We Recommend

Animus
Antoine J. D. Revoy

The residents of a quiet Japanese neighborhood have slowly come to realize that inauspicious, paranormal forces are at play in the most unlikely of places: the local playground. Two friends, a young boy and girl, resolve to exorcise the evil that inhabit it, including a snaggle-toothed monster. In Animus, a beautiful but spooky young adult graphic novel of everyday hauntings, Antoine Revoy delivers an eerie tale inspired by the Japanese and French comics of his childhood.

 

Banquet for hungry ghosts
Ying Chang Compestine

According to Chinese tradition, those who die hungry or unjustly come back to haunt the living. Some are appeased with food. But not all ghosts are successfully mollified. In this chilling collection of stories,Ying Chang Compestine takes readers on a journey through time and across different parts of China. From the building of the GreatWall in 200 BCE to themodern day of iPods, hungry ghosts continue to torment those who wronged them.

At once a window into the history and culture of China and an ode to Chinese cuisine, this assortment of frightening tales complete with historical notes and delectable recipes will both scare and satiate!

Tasha Spillett

Miikwan and Dez are best friends. Miikwan's Anishinaabe; Dez is Inninew. Together, the teens navigate the challenges of growing up in an urban landscape - they're so close, they even completed their Berry Fast together. However, when Dez's grandmother becomes too sick, Dez is told she can't stay with her anymore. With the threat of a group home looming, Dez can't bring herself to go home and disappears. Miikwan is devastated, and the wound of her missing mother resurfaces. Will Dez's community find her before it's too late? Will Miikwan be able to cope if they don't? Colonialism and the issue of Missing and Murdered Indigenous Women, Girls, and Two-Spirit People are explored in beautiful illustrations.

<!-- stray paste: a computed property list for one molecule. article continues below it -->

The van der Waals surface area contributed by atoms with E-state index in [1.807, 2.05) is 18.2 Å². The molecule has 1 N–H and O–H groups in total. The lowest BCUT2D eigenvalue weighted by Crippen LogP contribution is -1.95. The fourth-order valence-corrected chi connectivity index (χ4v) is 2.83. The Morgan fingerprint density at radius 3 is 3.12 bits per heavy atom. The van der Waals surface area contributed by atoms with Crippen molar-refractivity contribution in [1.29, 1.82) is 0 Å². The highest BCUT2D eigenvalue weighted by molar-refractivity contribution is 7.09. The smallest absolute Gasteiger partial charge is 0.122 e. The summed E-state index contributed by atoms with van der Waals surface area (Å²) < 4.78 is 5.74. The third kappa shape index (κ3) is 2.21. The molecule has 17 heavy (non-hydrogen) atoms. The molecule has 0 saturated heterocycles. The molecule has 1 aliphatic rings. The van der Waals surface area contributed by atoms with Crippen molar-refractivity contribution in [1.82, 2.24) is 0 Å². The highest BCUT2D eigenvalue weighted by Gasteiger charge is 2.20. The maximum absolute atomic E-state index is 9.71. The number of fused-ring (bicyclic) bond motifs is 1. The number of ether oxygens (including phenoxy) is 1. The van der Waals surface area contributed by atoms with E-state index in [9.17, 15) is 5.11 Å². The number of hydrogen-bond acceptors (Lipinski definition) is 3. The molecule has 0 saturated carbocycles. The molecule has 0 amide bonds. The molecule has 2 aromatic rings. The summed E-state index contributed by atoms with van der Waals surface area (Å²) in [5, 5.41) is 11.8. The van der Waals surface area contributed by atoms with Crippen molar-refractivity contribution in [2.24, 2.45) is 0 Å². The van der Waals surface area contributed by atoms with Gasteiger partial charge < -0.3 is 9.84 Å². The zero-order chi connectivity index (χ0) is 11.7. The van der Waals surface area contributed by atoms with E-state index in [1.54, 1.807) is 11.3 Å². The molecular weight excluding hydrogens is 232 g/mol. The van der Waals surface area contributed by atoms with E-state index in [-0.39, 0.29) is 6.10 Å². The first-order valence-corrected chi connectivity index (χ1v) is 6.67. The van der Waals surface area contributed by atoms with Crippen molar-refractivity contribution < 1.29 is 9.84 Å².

Happiness
Shūzō Oshimi

Nothing interesting in happening in Makoto Ozaki's first year of high school. HIs life is a series of quiet humiliations: low-grade bullies, unreliable friends, and the constant frustration of his adolescent lust. But one night, a pale, thin girl knocks him to the ground in an alley and offers him a choice.

Now everything is different. Daylight is searingly bright. Food tastes awful. And worse than anything is the terrible, consuming thirst. The tiny shames of his old life have been replaced by two towering horrors: the truth of what will slake his awful craving, and high school itself.

The Girl from the Other Side
Nagabe

In a land far away, there were two kingdoms: the Outside, where twisted beasts roamed that could curse with a touch, and the Inside, where humans lived in safety and peace. The girl and the beast should never have met, but when they do, a quiet fairytale begins.

Rendez-vous in Phoenix
Tony Sandoval
Tony Sandoval was born and raised in northwestern Mexico, where the temptation to cross the border in the US ultimately becomes a matter of the heart. Drawn by the need to reunited with his American girlfriend and faced with an insurmountable visa process standing in the way of their relationship, he makes the ultimate romantic gesture: smuggling himself across the border, despite the dangers he'll face from the blistering heat, vicious bandits, barbed wire, and - most daunting of all - the US border patrol. An autobiographical account by the three-time Eisner-nominated writer/artist, this true story shines reliable light on the hot-topic immigration issue in the news today.
Jonesey
Sam Humphries